In 2006, the group discovered how these mutations cause arrhythmias at the cellular level by allowing calcium to "leak" out of its storage containers inside heart cells. Knollmann's team developed a mouse model for CPVT (by eliminating the calsequestrin gene) and proposed using the model to study medications and interventions for the disorder.
They tried flecainide, a clinically available anti-arrhythmic that is used to treat atrial fibrillation. It worked.
In isolated heart cells, flecainide blocked the ryanodine receptor and the calcium "leak" (the underlying molecular defect in CPVT), and it completely prevented ventricular arrhythmias in the mouse model of CPVT.
"So we knew that this established drug specifically targets the disease mechanism in CPVT," Knollmann said.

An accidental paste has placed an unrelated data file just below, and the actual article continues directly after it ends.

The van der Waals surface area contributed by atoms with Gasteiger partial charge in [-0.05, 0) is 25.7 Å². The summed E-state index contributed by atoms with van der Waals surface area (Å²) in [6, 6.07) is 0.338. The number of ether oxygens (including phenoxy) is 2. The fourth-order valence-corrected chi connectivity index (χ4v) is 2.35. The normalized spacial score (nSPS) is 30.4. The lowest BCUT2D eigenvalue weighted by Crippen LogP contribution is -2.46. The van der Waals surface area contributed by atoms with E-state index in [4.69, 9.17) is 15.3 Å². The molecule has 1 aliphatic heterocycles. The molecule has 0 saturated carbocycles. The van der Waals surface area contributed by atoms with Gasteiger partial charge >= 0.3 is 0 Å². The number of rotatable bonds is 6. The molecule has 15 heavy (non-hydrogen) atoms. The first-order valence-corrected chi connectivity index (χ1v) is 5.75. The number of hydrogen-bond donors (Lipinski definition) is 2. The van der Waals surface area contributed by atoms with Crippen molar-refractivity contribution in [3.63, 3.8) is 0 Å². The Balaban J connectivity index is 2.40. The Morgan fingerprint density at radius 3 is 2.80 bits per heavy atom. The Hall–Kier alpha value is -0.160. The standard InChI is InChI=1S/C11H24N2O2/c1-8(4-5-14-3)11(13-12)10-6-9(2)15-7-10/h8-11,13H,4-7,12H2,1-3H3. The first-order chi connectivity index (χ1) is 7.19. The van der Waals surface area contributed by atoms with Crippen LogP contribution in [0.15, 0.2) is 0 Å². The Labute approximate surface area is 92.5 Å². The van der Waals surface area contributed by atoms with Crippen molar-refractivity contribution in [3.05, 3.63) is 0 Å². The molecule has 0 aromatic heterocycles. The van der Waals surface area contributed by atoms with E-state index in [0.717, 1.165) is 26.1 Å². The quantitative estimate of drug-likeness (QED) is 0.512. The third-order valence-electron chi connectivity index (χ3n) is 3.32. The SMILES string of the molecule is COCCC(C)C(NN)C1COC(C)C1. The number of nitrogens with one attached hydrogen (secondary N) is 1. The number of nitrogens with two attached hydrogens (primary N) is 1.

With these encouraging results, the investigators teamed with Arthur Wilde, M.D., Ph.D., at the University of Amsterdam, to test flecainide in two patients with CPVT who continued to have arrhythmias while on conventional therapies the previously mentioned 12-year-old boy and a 36-year-old woman. The boy has a mutation in the calsequestrin gene, the same gene mutated in the mouse model; the woman has a mutation in the ryanodine receptor, which is more common among CPVT patients.
In both patients, flecainide (combined with a beta blocker in the boy) prevented exercise-induced ventricular arrhythmias. The patients have taken flecainide for more than six months now and are living normal lives.
The group is currently enrolling additional CPVT patients to clearly define the benefits and risks of flecainide and to compare how it works in patients who have varying ryanodine receptor and calsequestrin mutations.
Frank Fish, M.D., a pediatric cardiologist at Vanderbilt, has placed two patients with CPVT on flecainide therapy.
"We're hoping that
|Contact: Craig Boerner|
Vanderbilt University Medical Center